World War II was of course not the end for Germany, though the country was pulverized. The three Porsches, all named Ferdinand, were still alive, but it was Ferry, son of the founder, who brought the car company to fame and success in the late 1940s.
His Porsche 356 took the prototype Volkswagen—created under Hitler in the 1930s but not produced till after the war—and made it a smartly engineered, rear-engine, desirable sports car. And it caught on in the U.S.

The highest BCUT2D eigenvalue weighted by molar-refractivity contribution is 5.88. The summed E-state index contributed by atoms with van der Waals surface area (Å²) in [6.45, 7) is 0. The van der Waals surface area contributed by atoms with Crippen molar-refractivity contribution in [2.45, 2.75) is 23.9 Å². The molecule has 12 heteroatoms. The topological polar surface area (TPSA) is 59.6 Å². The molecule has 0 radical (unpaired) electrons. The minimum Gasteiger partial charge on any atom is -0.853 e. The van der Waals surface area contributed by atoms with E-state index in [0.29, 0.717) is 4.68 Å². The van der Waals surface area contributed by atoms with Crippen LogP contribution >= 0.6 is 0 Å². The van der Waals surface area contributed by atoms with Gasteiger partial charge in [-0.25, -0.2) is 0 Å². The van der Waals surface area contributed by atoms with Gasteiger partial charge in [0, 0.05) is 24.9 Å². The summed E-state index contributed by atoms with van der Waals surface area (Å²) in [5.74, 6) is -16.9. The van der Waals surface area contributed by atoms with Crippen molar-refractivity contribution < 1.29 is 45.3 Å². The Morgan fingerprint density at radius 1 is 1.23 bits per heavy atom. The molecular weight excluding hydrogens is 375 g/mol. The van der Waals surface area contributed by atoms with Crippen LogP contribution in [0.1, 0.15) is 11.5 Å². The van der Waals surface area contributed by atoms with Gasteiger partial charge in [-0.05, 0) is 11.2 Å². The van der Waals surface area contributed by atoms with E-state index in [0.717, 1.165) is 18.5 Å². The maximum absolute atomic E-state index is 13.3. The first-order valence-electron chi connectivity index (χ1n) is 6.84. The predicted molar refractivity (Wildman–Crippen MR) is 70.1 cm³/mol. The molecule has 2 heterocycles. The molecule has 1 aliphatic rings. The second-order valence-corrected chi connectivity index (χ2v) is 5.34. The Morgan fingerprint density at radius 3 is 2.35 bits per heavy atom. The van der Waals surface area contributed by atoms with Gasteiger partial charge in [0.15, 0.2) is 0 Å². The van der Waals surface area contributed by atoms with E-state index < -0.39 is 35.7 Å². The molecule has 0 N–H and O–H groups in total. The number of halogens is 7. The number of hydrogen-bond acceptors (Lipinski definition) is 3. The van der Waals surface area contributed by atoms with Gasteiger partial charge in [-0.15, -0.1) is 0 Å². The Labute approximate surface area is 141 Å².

The third Ferdinand (F.A., right), who died last week at 76, in my view really made the company with his 1963 design of the 911 (Type 901), a complete departure from the 356 with a 6-cylinder (some few 912 fours were made) and a more functional and beautiful design that has endured to this day.